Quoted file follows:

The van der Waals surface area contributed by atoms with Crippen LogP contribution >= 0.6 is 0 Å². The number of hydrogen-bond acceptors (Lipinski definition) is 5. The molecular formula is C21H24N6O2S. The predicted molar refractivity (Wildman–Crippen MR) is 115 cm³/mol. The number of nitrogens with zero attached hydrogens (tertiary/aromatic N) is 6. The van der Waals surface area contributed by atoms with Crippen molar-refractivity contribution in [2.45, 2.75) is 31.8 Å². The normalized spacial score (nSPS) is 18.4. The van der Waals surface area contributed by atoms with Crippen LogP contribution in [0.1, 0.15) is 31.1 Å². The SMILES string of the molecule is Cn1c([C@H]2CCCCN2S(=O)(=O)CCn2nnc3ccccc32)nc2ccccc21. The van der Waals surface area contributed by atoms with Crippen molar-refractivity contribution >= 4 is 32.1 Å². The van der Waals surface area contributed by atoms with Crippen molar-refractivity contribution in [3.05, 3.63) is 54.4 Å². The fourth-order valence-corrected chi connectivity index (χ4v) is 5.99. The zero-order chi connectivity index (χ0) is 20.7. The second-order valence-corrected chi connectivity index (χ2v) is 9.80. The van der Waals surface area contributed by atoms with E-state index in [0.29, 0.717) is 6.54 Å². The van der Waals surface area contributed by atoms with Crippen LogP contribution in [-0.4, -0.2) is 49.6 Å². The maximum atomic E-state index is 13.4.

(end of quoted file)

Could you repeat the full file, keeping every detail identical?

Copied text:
The van der Waals surface area contributed by atoms with Crippen LogP contribution >= 0.6 is 0 Å². The number of hydrogen-bond acceptors (Lipinski definition) is 5. The molecular formula is C21H24N6O2S. The predicted molar refractivity (Wildman–Crippen MR) is 115 cm³/mol. The number of nitrogens with zero attached hydrogens (tertiary/aromatic N) is 6. The van der Waals surface area contributed by atoms with Crippen molar-refractivity contribution in [2.45, 2.75) is 31.8 Å². The normalized spacial score (nSPS) is 18.4. The van der Waals surface area contributed by atoms with Crippen LogP contribution in [0.1, 0.15) is 31.1 Å². The SMILES string of the molecule is Cn1c([C@H]2CCCCN2S(=O)(=O)CCn2nnc3ccccc32)nc2ccccc21. The van der Waals surface area contributed by atoms with Crippen molar-refractivity contribution >= 4 is 32.1 Å². The van der Waals surface area contributed by atoms with Crippen molar-refractivity contribution in [3.05, 3.63) is 54.4 Å². The fourth-order valence-corrected chi connectivity index (χ4v) is 5.99. The zero-order chi connectivity index (χ0) is 20.7. The second-order valence-corrected chi connectivity index (χ2v) is 9.80. The van der Waals surface area contributed by atoms with E-state index in [0.29, 0.717) is 6.54 Å². The van der Waals surface area contributed by atoms with Crippen LogP contribution in [-0.4, -0.2) is 49.6 Å². The maximum atomic E-state index is 13.4.